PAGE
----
The possibility of finding a positive vision in Christianity in terms of sexual morality when all we hear in the religious context is ‘no’ against society’s ‘yes’ was explored by Gerald Gleeson.
Dr Gleeson told the colloquium that central to the personal questions of who we are was the need to understand our nature – what we are as well as ethical questions about how we should act.
The polarities of human existence generated the tension between person (who) and nature (what).
In terms of moral decisions Gleeson asked whether Catholics have freedom of conscience. He described conscience as an ability to judge what is right. The final judgement one makes is informed by feelings of obligation, guilt, remorse, and the place of personal responsibility. A good conscience, he said, was formed by the truth.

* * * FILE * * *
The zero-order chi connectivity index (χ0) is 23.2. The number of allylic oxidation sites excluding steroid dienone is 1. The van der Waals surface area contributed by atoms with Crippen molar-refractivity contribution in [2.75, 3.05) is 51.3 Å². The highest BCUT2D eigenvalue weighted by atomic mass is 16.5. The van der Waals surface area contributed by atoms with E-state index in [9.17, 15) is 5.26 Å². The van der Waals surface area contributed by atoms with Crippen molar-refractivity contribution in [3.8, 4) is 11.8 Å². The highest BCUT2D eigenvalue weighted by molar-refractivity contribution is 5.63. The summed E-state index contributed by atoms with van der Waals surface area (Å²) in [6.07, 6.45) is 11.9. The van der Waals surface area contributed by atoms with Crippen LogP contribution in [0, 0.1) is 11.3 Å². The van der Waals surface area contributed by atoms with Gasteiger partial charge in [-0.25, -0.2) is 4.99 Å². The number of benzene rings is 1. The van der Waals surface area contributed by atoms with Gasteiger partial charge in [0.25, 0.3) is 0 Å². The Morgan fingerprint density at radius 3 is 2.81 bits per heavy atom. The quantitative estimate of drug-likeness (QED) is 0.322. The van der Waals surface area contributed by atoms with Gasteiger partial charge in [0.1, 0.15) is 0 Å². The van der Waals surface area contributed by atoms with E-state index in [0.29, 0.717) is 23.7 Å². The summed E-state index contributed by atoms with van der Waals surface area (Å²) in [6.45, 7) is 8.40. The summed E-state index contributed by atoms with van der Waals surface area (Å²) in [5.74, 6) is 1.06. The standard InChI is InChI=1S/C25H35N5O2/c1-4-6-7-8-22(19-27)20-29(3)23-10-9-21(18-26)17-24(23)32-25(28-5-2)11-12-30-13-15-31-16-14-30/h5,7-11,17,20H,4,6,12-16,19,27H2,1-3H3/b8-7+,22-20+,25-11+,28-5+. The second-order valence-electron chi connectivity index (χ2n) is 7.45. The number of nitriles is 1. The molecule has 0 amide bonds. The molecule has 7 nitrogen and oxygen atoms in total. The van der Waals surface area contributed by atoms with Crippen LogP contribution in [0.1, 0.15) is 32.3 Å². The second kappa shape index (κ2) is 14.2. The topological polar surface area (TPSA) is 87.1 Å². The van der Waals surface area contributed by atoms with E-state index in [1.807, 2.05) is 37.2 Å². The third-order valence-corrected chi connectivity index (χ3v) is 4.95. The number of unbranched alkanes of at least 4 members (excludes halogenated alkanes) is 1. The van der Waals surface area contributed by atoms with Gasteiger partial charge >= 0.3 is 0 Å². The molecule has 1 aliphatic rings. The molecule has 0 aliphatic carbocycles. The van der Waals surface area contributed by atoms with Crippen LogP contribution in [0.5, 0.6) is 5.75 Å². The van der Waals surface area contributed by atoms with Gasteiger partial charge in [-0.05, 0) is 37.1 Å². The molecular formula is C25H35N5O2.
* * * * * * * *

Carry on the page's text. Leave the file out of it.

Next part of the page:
Further he said a person of good conscience was open to all sources of truth, was exercised with a tradition and community, and tried to make the church’s teachings their own.
Gleeson believed that to reach a conscience judgment, people needed to draw on all their background moral beliefs, including church teachings, about the right and wrong ways to act, to think and to feel.
We need to consider whether we believe bad actions are generally wrong, or whether some bad actions are always wrong? In other words, a good end does not justify a bad means, he said.